The New York Review of Books former top editor is speaking out after being ousted from his job for publishing an essay by MeToo man Jian Ghomeshi.
In remarks to the Dutch magazine Vrij Nederland, Ian Buruma says he was the victim of a Twitter mob that punished him without due process.
“It is rather ironic: as editor of The New York Review of Books I published a theme issue about #MeToo-offenders who had not been convicted in a court of law but by social media. And now I myself am publicly pilloried,” he told the publication. “I have now myself been convicted on Twitter, without any due process.”
Buruma did not respond to multiple requests for comment from TheWrap over the issue.
Things began to go south for Buruma after he published the piece by Ghomeshi “Reflections from a Hashtag.” In 2014, the Canadian radio personalty was arrested for several counts of sexual assault, but was never convicted of a crime.
“Several months later, after a very public trial, I was cleared on all counts. One of the charges was separated and later withdrawn with a peace bond-a pledge to be on good behavior for a year. There was no criminal trial,” wrote Ghomeshi. “My acquittal left my accusers and many observers profoundly unhappy.”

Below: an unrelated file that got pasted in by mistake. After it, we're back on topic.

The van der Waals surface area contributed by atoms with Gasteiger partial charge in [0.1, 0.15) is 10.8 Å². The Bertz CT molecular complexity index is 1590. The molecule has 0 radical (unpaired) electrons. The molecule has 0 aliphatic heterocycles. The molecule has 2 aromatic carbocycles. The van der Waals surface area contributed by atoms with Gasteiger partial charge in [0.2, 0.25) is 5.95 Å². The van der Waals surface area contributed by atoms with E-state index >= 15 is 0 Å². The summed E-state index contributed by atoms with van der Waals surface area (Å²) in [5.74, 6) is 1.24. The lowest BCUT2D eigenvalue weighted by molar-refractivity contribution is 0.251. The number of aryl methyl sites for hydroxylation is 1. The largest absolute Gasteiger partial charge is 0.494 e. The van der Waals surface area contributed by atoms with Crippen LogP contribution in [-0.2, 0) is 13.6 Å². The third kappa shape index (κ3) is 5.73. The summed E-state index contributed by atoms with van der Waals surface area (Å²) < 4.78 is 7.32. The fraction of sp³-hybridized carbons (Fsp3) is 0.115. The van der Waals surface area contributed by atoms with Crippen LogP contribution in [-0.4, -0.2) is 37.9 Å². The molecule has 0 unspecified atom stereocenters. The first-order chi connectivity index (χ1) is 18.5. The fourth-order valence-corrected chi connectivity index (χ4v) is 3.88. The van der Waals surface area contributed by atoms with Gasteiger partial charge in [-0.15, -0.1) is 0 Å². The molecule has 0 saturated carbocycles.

However, critics decried the decision to give Ghomeshi a platform. Buruma dug the hole deeper after a widely panned interview with Slate’s Isaac Chotiner in which he equivocated on Ghomeshi’s alleged crimes.
“We both know, sexual behavior is a many-faceted business,” Buruma said at one point. “Take something like biting. Biting can be an aggressive or even criminal act. It can also be construed differently in different circumstances. I am not a judge of exactly what he did.”
Buruma took over the top job at the New York Review of Books May, 2017 — it remains unclear who will replace him. A rep for the magazine declined to comment.